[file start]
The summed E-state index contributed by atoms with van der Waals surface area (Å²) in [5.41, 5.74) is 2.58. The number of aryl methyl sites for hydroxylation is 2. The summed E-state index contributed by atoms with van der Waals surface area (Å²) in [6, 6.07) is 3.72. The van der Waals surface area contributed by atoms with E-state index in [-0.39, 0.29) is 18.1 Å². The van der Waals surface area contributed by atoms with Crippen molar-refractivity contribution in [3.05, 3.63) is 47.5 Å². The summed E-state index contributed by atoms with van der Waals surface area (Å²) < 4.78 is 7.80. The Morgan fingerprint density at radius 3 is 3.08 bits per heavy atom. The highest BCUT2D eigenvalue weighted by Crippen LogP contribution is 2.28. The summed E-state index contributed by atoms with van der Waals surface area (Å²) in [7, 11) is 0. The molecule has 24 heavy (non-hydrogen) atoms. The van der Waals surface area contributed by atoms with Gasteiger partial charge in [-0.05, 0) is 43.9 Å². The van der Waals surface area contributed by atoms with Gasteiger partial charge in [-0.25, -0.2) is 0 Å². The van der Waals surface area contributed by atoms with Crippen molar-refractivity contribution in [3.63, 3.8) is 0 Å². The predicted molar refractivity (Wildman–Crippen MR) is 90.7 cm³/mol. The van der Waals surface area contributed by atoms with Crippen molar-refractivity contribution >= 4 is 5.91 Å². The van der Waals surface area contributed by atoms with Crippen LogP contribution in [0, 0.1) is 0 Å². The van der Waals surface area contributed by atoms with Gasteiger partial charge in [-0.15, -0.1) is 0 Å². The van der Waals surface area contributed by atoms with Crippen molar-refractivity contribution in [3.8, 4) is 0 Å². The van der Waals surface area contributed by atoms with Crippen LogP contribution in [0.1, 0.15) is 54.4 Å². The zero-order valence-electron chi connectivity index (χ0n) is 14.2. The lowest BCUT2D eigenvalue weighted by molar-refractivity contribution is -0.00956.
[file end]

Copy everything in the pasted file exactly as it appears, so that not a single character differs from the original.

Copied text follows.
The summed E-state index contributed by atoms with van der Waals surface area (Å²) in [5.41, 5.74) is 2.58. The number of aryl methyl sites for hydroxylation is 2. The summed E-state index contributed by atoms with van der Waals surface area (Å²) in [6, 6.07) is 3.72. The van der Waals surface area contributed by atoms with E-state index in [-0.39, 0.29) is 18.1 Å². The van der Waals surface area contributed by atoms with Crippen molar-refractivity contribution in [3.05, 3.63) is 47.5 Å². The summed E-state index contributed by atoms with van der Waals surface area (Å²) < 4.78 is 7.80. The Morgan fingerprint density at radius 3 is 3.08 bits per heavy atom. The highest BCUT2D eigenvalue weighted by Crippen LogP contribution is 2.28. The summed E-state index contributed by atoms with van der Waals surface area (Å²) in [7, 11) is 0. The molecule has 24 heavy (non-hydrogen) atoms. The van der Waals surface area contributed by atoms with Gasteiger partial charge in [-0.05, 0) is 43.9 Å². The van der Waals surface area contributed by atoms with Gasteiger partial charge in [-0.25, -0.2) is 0 Å². The van der Waals surface area contributed by atoms with Crippen molar-refractivity contribution in [3.63, 3.8) is 0 Å². The predicted molar refractivity (Wildman–Crippen MR) is 90.7 cm³/mol. The van der Waals surface area contributed by atoms with Crippen molar-refractivity contribution >= 4 is 5.91 Å². The van der Waals surface area contributed by atoms with Crippen LogP contribution in [0, 0.1) is 0 Å². The van der Waals surface area contributed by atoms with Gasteiger partial charge in [-0.15, -0.1) is 0 Å². The van der Waals surface area contributed by atoms with Crippen molar-refractivity contribution in [3.8, 4) is 0 Å². The van der Waals surface area contributed by atoms with Crippen LogP contribution in [0.1, 0.15) is 54.4 Å². The zero-order valence-electron chi connectivity index (χ0n) is 14.2. The lowest BCUT2D eigenvalue weighted by molar-refractivity contribution is -0.00956.